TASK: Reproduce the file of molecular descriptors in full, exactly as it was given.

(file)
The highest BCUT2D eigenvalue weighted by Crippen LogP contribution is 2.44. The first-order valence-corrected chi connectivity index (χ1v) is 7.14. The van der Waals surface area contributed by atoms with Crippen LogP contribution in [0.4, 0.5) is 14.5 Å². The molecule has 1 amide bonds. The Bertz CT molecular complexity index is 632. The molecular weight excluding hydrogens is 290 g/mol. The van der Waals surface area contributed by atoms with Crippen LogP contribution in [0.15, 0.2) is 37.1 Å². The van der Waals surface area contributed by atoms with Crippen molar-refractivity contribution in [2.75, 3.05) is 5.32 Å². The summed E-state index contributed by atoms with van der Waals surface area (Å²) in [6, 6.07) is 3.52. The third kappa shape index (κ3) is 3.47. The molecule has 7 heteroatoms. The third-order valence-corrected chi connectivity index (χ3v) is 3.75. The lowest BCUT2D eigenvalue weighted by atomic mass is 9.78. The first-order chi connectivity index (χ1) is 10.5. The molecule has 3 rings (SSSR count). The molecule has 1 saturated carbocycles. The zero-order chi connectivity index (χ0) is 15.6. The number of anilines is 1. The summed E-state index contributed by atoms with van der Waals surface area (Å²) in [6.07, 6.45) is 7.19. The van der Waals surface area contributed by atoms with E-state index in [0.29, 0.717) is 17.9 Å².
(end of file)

The highest BCUT2D eigenvalue weighted by Crippen LogP contribution is 2.44. The first-order valence-corrected chi connectivity index (χ1v) is 7.14. The van der Waals surface area contributed by atoms with Crippen LogP contribution in [0.4, 0.5) is 14.5 Å². The molecule has 1 amide bonds. The Bertz CT molecular complexity index is 632. The molecular weight excluding hydrogens is 290 g/mol. The van der Waals surface area contributed by atoms with Crippen LogP contribution in [0.15, 0.2) is 37.1 Å². The van der Waals surface area contributed by atoms with Crippen molar-refractivity contribution in [2.75, 3.05) is 5.32 Å². The summed E-state index contributed by atoms with van der Waals surface area (Å²) in [6, 6.07) is 3.52. The third kappa shape index (κ3) is 3.47. The molecule has 7 heteroatoms. The third-order valence-corrected chi connectivity index (χ3v) is 3.75. The lowest BCUT2D eigenvalue weighted by atomic mass is 9.78. The first-order chi connectivity index (χ1) is 10.5. The molecule has 3 rings (SSSR count). The molecule has 1 saturated carbocycles. The zero-order chi connectivity index (χ0) is 15.6. The number of anilines is 1. The summed E-state index contributed by atoms with van der Waals surface area (Å²) in [6.07, 6.45) is 7.19. The van der Waals surface area contributed by atoms with E-state index in [0.29, 0.717) is 17.9 Å².